What does recourse and non-recourse mean and what is the difference?
Recourse and non-recourse are terms that deal with what happens when an invoice that has been factored doesn’t get paid within a specific timeframe known as the recourse period. If a client is on a recourse program and an invoice is not paid within the recourse period or there is no prospect for it to be paid within the recourse period, they would be required to pay that invoice back or replace it with one of similar value. Please note that while this is a fairly rare occurrence due to safeguards within the debtor approval process, it does still happen occasionally.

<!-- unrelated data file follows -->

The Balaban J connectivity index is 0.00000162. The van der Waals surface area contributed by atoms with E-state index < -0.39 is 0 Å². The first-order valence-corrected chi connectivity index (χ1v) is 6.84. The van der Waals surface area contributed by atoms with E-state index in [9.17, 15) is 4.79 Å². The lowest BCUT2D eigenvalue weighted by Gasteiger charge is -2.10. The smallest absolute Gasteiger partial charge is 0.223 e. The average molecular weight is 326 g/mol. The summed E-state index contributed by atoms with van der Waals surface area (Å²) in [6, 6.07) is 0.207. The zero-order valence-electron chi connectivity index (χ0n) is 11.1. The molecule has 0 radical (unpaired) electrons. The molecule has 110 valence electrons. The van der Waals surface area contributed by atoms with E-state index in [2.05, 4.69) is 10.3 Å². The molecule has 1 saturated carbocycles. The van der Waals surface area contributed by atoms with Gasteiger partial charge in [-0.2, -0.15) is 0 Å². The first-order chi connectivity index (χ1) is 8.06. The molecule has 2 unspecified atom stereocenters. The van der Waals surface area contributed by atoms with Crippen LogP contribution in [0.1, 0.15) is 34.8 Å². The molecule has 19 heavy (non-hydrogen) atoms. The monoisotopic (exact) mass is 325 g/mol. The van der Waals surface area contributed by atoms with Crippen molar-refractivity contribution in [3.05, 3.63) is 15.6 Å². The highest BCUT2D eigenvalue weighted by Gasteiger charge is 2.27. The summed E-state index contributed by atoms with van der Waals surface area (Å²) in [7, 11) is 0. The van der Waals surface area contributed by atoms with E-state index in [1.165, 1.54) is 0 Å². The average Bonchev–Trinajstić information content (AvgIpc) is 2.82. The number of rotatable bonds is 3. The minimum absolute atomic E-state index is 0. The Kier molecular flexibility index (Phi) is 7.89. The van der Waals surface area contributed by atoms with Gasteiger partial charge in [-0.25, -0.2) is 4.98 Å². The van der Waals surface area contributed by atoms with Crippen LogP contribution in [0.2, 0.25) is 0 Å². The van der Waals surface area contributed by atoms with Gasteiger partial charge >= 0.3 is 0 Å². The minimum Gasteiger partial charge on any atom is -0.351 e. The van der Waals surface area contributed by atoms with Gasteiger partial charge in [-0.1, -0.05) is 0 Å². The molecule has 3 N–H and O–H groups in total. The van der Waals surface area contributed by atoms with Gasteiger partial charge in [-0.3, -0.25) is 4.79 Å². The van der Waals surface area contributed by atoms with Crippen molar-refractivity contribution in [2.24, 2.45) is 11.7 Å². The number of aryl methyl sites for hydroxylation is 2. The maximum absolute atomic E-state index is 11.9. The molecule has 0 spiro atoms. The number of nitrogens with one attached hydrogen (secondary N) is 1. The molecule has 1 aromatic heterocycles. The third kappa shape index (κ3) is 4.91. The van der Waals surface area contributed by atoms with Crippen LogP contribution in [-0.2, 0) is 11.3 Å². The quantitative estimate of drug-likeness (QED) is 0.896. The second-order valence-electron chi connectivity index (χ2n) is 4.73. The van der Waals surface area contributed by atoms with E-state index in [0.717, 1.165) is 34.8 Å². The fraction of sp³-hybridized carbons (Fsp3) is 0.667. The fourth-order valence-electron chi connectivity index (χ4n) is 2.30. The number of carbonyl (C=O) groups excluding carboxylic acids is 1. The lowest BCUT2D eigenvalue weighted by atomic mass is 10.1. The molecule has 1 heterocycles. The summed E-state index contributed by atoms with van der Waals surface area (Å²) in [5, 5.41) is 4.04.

If a client was on a non-recourse plan and an invoice that had been factored didn’t get paid within the recourse period, the client would not be required to pay it back or replace it with a good invoice of similar value if it fell into the non-recourse criteria. Please note that non-recourse does not apply in every instance. Non-recourse does not apply in cases where the carrier has delivered late, damaged the load, or in an instance where the broker has a dispute with the carrier over the load.
Typically, due to the increased risk associated with non-recourse factoring that the factor is assuming, non-recourse factoring is more expensive for your business than recourse factoring. Anyone interested in non-recourse for their factoring service should take the time to explore the price difference to determine if it is a good fit for your business.